Finally, we came to what we were waiting for – the trial. But not before a long conversation between Tyrion and Jaime about simple minded cousin Orson Lannister who loved to crush beetles. It was an interesting conversation with some possible deeper meanings, but it really did go on for a bit too long. Finally, Tyrion went out to the arena where Oberyn and the Mountain would fight. Oberyn absolutely nailed the whole fight – it was so well done, that even though I knew what was going to happen, for a few moments, I was thinking that Oberyn would really do it. So when the Mountan tripped him up, gouged out his eyes and smashed his head in, it was like experiencing the initial shock when I read it all over again. Ellaria’s scream deserves a mention as well, it really added to the horror of the scene. It is one of the best moments in the books and it was recreated perfectly. 


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Game of Thrones Review: S4E7 “Mockingbird”

The season is really hotting up now, with shocking events coming in every episode, and this one was no different. Spoilers to come.

After Tyrion’s epic speech at the end of episode 6, everyone wanted to know who he would name as his champion for his trial by combat. Jaime however was not impressed by his outburst, having negotiated with their father to get Tyrion away with his life. Jaime tells Tyrion he can’t be his champion – he is simply no good with his left hand. Tyrion sends Jaime to find Bronn, and asks who Cersei will be naming as her champion. The answer probably didn’t make him very happy – she has named the Mountain, Gregor Clegane, the gigantic, psychopathic knight who we now see for the first time since season 2. If you didn’t recognise him, it’s probably because this is the 3rd actor to play him. We see him slaughtering some random peasants (because he’s crazy?) and Cersei looks pretty impressed. 

We then found ourselves with his little(but still pretty big) brother the Hound and Arya. After a conversation with a farmer that dragged on a bit too long, they gave him the gift of mercy, and then Sandor was attacked by Biter, and received a nasty neck wound. Rorge was also there, and Arya stabbed him through the heart, although it was a bit daft that he didn’t even try to defend himself. Later on, the Hound’s wound isn’t doing well, and he refuses to let Arya burn out the corruption because of his terrible fear of fire. He says he wishes he’d never taken her captive.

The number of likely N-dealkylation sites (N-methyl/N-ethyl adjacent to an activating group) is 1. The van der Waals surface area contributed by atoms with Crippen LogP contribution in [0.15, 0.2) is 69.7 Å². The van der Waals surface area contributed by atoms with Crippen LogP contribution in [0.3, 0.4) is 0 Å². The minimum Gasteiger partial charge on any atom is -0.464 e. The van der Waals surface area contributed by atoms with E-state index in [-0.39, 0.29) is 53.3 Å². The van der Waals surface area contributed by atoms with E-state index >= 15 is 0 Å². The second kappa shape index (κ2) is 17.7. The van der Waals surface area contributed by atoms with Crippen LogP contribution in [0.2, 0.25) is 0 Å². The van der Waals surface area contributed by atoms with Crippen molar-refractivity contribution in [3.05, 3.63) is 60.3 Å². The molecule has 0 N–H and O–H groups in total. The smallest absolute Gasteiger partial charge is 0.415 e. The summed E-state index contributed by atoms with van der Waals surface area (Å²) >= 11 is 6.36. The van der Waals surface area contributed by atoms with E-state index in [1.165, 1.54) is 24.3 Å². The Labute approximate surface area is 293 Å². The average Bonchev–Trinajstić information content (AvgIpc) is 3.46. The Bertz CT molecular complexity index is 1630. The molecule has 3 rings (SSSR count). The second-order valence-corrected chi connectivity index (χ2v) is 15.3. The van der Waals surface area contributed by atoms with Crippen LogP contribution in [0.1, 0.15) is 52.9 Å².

Jon then returned to the Wall after his excursion to Craster’s. He failed to convince Alliser Thorne to seal the tunnel, insisting that it would be impossible to defend the tunnel from the giants in Mance Rayder’s army. The battle at the wall is set to take up the entirety of of episode 9, as the battle at the Blackwater did in season 2, and it should be a pretty spectacular affair. 

We then returned to Tyrion’s chamber as Bronn arrived sporting some fancy new clothes. Cersei has got to him before Tyrion could, and sorted him out a marriage to a woman far above his station. Despite Tyrion’s pleas, Bronn bluntly explains that it isn’t worth the risk of fighting the Mountain. Bronn is an opportunist – he fought for Tyrion at the Eyrie because he thought he could win, and he had nothing to lose at the time, but this fight simply isn’t worth the risk. They said an emotional goodbye, and one of the best partnerships in the show came to an end. On the bright side, it has been leaked that Bronn’s new wife, Lollys Stokeworth, is being cast for season five, which means Bronn should be coming back next season.

Across the world to Meereen, and Daario’s attempts to woo Daenerys are finally paying off. Dany’s storyline has been a weak point all season, and sadly that will probably continue into next season if there aren’t big changes from the books. Jorah expresses his distrust of Daario, and why Dany’s plan to execute all of the slave masters in Yunkai is a bad idea. She agrees with him, and Daario is sent off to retake the slave city. 

If you were disappointed that Dany’s sex scene with Daario was left to the imagination, never fear because Melisandre is taking a bath. Her scene with Selyse seemed like it was just there to get some nudity into the episode, not that I’m complaining. Brienne and Podrick met up with a familiar face from season 3, Hot Pie. Their scenes haven’t really been thrilling thus far, but that will hopefully change soon. 

Time for one last visitor to Tyrion’s chamber – Oberyn Martell. He tells the story of when they first met, while Tyrion was still a baby, and Cersei blamed him for their mother’s death. Oberyn then makes the offer to be Tyrion’s champion. It was a really emotional and well acted scene, and increased the love for Oberyn even more. 

To cap off the episode, we visited the Eyrie. Sansa built her snow version of Winterfell, before Robin came and stomped on it. Sansa slapping him was rather out of character, but most show viewers probably didn’t mind. Then it was time for what 3 seasons of Littlefinger’s creepiness had led up to – his kiss with Sansa, with his new wife Lysa looking on from above. Lysa then summoned Sansa to the Moon Door – and almost threw her out of it. Littlefinger talks her out of it, and explains that he doesn’t love Sansa, he’s only ever loved one woman – only Cat. He then shoved Lysa out of the Moon Door. Why exactly the line ‘Only Cat’, one of the most iconic lines of the series, was changed is a mystery – but it was still a shocking moment, and further demonstrated the lengths Littlefinger will go to to get what he wants. 


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Game of Thrones Review: S4E6 “The Laws of Gods and Men”

Somehow, we’re already half way through season four already. But this isn’t just a bad thing, because this is the time when things really start going crazy. So much is going to happen in the remainder of the season, and it’s going to amazing. Spoilers to come.